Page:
However, prior art CMP processes do not work well on aluminum and its alloys. In typical prior art CMP processes, additives in the liquid phase of the slurry would chemically dissolve or loosen hydrated aluminum oxide from the surface of the aluminum layer. Then, abrasive particles in the slurry, primarily, remove the dissolved hydrated aluminum oxide from the surface. Hydrated aluminum oxide is stable in a pH range between 4.5 and 8.5 as illustrated in FIG. 1. To chemically dissolve this surface oxide, the pH of the polishing slurry must be either very acidic, i.e., a pH lower than 4.5, or very alkaline, i.e., a pH higher than 8.5. So, prior art CMP slurries used on aluminum are either: alumina particles in a solution with a pH of about 2; or silica particles in a solution with a pH of 10-11. Unfortunately, the liquid in these prior art CMP slurries caused unacceptable corrosion and deep recessing of the patterned wires and vias. Therefore, the Damascene process was not used successfully, in the prior art, for planarizing aluminum wiring layers on semiconductor chips.
Prior art mechanical polishing processes did not work well either, because aluminum or aluminum alloy layers are the most difficult to polish. They are difficult because, although the metal itself is soft, a native aluminum oxide forms a hard shell on the metal's surface during the polish. If the polishing abrasive is mild, it cannot penetrate the surface oxide, making the polish ineffective. However, if the polishing abrasive used is hard enough to remove the native oxide, then it scratches the underlying softer metal. This problem is exacerbated because the hard polishing abrasives create debris by removing large aluminum particles at once. This polishing debris oxidizes instantly, which hardens it. Then, the hardened debris scratches the work piece surface.
Thus, there is a need for a polishing process for planarizing aluminum and its alloys that does not scratch the metal or the planarized surface.
It is a purpose of the present invention to remove aluminum from SiO2, leaving a planar surface.
It is another purpose of the invention to chemically-mechanically polish aluminum from SiO2.
It is yet another purpose of the present invention to chemically-mechanically polish aluminum from SiO2 without scratching the polished surface.
It is yet another purpose of the present invention to chemically-mechanically polish aluminum from an SiO2 surface of a semiconductor chip, leaving a planar surface without scratching aluminum wires formed therein.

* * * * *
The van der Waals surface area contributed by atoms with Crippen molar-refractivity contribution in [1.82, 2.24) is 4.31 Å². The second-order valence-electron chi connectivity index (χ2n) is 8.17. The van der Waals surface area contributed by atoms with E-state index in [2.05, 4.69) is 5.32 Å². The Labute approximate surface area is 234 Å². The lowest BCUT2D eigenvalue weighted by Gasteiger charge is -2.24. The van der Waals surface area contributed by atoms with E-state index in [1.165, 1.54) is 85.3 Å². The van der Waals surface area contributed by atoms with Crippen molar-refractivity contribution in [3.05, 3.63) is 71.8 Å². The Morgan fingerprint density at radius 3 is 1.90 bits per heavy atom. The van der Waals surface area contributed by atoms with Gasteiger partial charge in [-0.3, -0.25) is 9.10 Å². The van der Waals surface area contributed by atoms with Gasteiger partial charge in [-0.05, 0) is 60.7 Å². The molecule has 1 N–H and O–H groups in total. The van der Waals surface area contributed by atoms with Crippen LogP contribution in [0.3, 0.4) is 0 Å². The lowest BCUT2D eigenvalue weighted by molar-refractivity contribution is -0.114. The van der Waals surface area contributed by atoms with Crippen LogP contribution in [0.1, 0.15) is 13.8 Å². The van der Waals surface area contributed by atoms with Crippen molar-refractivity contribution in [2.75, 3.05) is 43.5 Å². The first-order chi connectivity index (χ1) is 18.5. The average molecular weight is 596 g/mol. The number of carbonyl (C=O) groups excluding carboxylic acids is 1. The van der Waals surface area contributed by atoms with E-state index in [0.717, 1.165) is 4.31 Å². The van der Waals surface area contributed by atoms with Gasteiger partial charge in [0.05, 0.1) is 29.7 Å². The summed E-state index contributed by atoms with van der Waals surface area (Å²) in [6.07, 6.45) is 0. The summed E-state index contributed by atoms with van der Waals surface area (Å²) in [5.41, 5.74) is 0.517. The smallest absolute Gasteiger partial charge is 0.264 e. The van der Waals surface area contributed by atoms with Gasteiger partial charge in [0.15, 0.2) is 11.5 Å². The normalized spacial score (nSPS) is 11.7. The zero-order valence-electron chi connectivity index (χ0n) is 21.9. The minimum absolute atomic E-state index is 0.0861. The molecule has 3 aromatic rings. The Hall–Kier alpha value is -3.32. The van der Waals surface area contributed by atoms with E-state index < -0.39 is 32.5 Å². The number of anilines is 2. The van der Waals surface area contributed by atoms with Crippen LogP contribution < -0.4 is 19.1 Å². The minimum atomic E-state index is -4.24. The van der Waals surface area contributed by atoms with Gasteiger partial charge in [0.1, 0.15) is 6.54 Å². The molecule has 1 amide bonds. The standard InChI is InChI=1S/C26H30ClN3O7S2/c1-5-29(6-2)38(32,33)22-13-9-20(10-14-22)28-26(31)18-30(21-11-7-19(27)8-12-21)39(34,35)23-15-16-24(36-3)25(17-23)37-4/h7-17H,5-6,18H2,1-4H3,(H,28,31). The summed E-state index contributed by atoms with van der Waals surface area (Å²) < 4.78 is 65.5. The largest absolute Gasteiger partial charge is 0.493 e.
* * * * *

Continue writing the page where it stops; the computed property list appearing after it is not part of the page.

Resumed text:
In the preferred embodiment of the present invention, the surface of the aluminum in aqueous environment consists of hydrated alumina; upon contact with the hydrated silica particles of a polishing slurry at neutral pH, the surface alumina is transferred to the surface of the silica by aluminosilicate formation removing the alumina layer by layer by contact chemical reaction. The preferred slurry is a solution of 7.5-12.5% weight silica particles in water, neutralized with ammonia or KOH. The preferred silica particle size is 30-50 nm. This new polishing process results in scratch and corrosion free polished aluminum surfaces.
FIG. 1 is a plot of the solubility of Al(OH)3 as a function of pH.
FIGS. 2A-2B diagrammatically represent the polishing mechanism of the preferred embodiment of the present invention.
FIG. 3 shows the surface of a preferred pad for contact chemical reaction polishing.
The present invention is a polishing process for removing aluminum, wherein hydrated aluminum oxide on the surface of an aluminum layer chemically reacts, upon contact, with solid polishing particles, thereby removing the surface hydrated aluminum hydroxide layer. The exposed aluminum surface then reacts with the water of the slurry, forming a new hydrated aluminum hydroxide surface layer. By removing the surface aluminum hydroxide layer, as it forms, the aluminum is removed layer by layer in the form of a compound with the solid polishing particle, without scratching the aluminum. The liquid medium acts only to hydrate the surfaces of both the polished piece and the polishing particle at neutral pH, thereby avoiding corrosion and recessing problems of the prior art.